Body Mass Index and Subsequent Risk of Kidney Cancer: A Prospective Cohort Study in Japan

Ann Epidemiol. 2010 Jun;20(6):466-72. doi: 10.1016/j.annepidem.2010.03.008.

Abstract

Purpose: Although obesity is a risk factor for kidney cancer, few reports have investigated this association in Asian populations, notwithstanding the substantially different proportion of obesity between Asian and Western populations. Herein, we investigate the association between body mass index (BMI) and kidney cancer risk in Japanese persons, a relatively lean population.

Methods: The Japan Public Health Center-based Prospective Study was established in 1990 for Cohort I and in 1993 for Cohort II. Subjects in this study were 46,837 men and 52,625 women, 40-69 years of age, who answered a questionnaire at baseline and were followed up until the end of 2006. During this time, 101 men and 38 women were newly diagnosed with kidney cancer.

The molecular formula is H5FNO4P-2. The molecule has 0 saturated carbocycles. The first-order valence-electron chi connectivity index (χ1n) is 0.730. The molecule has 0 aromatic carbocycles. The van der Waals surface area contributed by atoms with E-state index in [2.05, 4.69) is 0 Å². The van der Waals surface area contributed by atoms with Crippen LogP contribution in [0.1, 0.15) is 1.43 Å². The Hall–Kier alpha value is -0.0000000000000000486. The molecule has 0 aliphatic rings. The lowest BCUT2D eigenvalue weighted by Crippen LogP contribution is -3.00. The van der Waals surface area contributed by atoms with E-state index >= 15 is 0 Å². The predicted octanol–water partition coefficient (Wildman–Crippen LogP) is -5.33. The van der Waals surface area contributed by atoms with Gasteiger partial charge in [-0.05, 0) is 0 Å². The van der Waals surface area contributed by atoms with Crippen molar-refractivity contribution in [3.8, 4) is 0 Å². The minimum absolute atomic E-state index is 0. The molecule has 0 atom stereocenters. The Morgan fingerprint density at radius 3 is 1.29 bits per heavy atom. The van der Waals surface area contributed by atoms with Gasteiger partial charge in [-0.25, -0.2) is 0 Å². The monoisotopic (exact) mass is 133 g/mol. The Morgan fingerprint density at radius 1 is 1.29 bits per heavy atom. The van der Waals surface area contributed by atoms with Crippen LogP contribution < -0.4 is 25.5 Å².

Results: In men, a U-shaped association between BMI and kidney cancer risk was observed, with a BMI of 23.0-24.9 showing the lowest risk (23-24.9: reference; <21: hazard ratio [HR] = 1.86; 95% confidence interval [CI] = 1.01-3.45, >or=27: HR = 1.99, 95% CI = 1.04-3.81). In women, the association was not clear because of the small number of cases, but high BMI was insignificantly associated with an increased risk of kidney cancer (21-24.9: reference; >or=25: HR = 1.55, 95% CI = 0.76-3.18).

Conclusions: Not only high but also low BMI may increase risk of kidney cancer in populations with low average BMI.

Publication types

  • Research Support, Non-U.S. Gov't

MeSH terms

  • Adult
  • Aged
  • Body Mass Index*
  • Cohort Studies
  • Confidence Intervals
  • Female
  • Humans
  • Incidence
  • Japan / epidemiology
  • Kidney Neoplasms / epidemiology*
  • Male
  • Middle Aged
  • Proportional Hazards Models
  • Prospective Studies
  • Risk Assessment
  • Risk Factors
  • Sex Factors
  • Statistics, Nonparametric
  • Surveys and Questionnaires